75/27 Mod. 1911 and Mod. 1906 was actually main gun employed in North Africa, for example during Operation Compass, alongside its brethren Böhler 8 cm Vz. 1905 and Cannone da 65/17 modello 13. Again, these were WW1 era guns, usable against infantry on the open, much less against fortifications and even less against vehicles. In North Africa especially, Italians lacked primary movers in their infantry divisions - sometimes these guns would be towed by trucks to a position and left there practically immobile, while trucks went to haul another cargo. This allowed British to simply bypass them, and to focus their strength at weak points.

47/32 Mod. 1935, not an artillery piece per se, but anti-tank gun. Relatively ubiquitous in all Italian formations during the war, also used in Italian tanks in modified war. Reasonably effective up to 1941-42, especially against British Cruiser tanks, but practically ineffective against heavier Matilda II tanks. Later in the war they were facing increasingly armored opponents (M3 Grant/Lee, M4 Sherman, Valentine, T-34, KV-1 ...) and became totally obsolete. As with other Italians pieces, when left without organic transport often bypassed and isolated.

90/53 Mod. 1939 was an AA gun with dual role of being a very good anti-tank weapon, similar to German 8.8 cm Flak. Total production number is estimated as 539 before the capitulation, unfortunately most of these were employed in their primary role as AA guns in territorial defense. Italian sources mention 240 for territorial AA defense (without transport assigned) in 1942, while Italian army had 80. In North Africa they were often mounted on Lancia 3Ro trucks, thus creating some kind of mobile tank destroyers. Flaws of this weapon were its large size and lack of armor, thus limiting its use to fire from ambush positions and greater distances (out of effective range of tank guns). In any case compared to other Italian pieces relatively decent and modern weapon, but fielded in small quantities.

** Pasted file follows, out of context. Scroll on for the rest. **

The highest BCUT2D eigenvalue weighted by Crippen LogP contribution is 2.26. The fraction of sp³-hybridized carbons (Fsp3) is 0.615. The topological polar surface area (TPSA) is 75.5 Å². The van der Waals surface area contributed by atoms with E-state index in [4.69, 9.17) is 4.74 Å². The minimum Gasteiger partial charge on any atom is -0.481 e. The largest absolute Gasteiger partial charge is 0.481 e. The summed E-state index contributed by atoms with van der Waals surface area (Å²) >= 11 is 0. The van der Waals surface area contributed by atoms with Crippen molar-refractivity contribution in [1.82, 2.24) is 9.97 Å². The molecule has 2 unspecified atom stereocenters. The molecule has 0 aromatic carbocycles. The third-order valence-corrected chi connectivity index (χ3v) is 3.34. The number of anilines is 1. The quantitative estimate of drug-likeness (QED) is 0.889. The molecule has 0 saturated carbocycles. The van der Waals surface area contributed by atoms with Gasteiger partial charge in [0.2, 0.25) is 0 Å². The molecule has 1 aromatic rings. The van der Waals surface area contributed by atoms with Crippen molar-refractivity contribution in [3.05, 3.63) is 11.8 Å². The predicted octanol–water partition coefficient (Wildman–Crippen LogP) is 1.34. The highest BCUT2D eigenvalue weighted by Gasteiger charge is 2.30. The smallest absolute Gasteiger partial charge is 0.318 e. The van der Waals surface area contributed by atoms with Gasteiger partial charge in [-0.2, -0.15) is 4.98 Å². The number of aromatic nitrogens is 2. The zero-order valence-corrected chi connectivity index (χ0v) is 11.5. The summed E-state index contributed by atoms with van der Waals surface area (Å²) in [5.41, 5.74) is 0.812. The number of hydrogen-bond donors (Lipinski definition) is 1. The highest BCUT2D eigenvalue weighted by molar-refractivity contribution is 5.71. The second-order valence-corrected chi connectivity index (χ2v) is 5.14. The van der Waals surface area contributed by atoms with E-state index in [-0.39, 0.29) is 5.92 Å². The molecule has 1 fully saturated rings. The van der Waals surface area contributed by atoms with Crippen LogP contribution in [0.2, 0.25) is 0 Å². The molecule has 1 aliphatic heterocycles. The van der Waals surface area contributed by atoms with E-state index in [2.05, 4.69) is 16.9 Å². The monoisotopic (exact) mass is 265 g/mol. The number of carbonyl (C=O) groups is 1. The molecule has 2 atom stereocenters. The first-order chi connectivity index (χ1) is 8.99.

Finally, heavy artillery should be mentioned, and typical example of this would be Ansaldo 149/40 Mod. 1935. Heavy gun, with long range, employed both in North Africa and Russia. In North Africa, according to Italian sources, they fought with some distinction, from siege of Tobruk to el Alamein and back to Tunisia. Used to bombard distant objectives, and sometimes engaging in artillery duels. As relatively expensive pieces they were motorized and would retreat ahead of other units. Main flaw was simply their numbers, and Italian inability to support larger quantity in the field.


You can't just look at the specs of a weapon, and draw your conclusions from that. The artillery may be good, but it was only part of a long chain. That entire chain was rusty at best.

I don't know about the artillery, but captains in the infantry were responsible for training their men. Many if not most were not good in it or even trained to do that.

Artillery needs a lot of supplies. Not just ammunition, but also spare parts, lubricants, food (for the crew), fuel and a lot more. Especially in logistics the Italian army had a major problem, acerbated by the British naval blockade in the Mediterranean. One of the reasons why the Africa Corps and the Italian army were defeated is that 70-80% of their supplies were sunk or destroyed before it could reach them.

The higher ups in the Italian army got their position based on nepotism, be it a noble rank or a high rank in the fascist party. Nobody denies Italian soldier weren't brave. They were very badly led. Literally, lions let by donkeys.

  • From the wikipedia article in Operation Crusader there is a link: "Most Italian infantry divisions in North Africa were classed as motor-transportable, with enough motor vehicles to carry all artillery and services but not the infantry, which could be motorised only by vehicles attached to corps and army headquarters and always busy moving supplies. All Italian infantry divisions fought as leg-mobile units for the whole the North Africa campaign.": that contradits you for the artillery, with respect to this note there should had been high Italian artillery efficiency but low infantry's Commented Jan 5, 2022 at 9:03
  • @totalMongot from (probably) the same page: "Again, in practice, few units had the full complement of motor vehicles."
    – Jos
    Commented Feb 16, 2022 at 3:38
  • This "practice is different from theory" rule applies for the Allies as well Commented Feb 16, 2022 at 19:35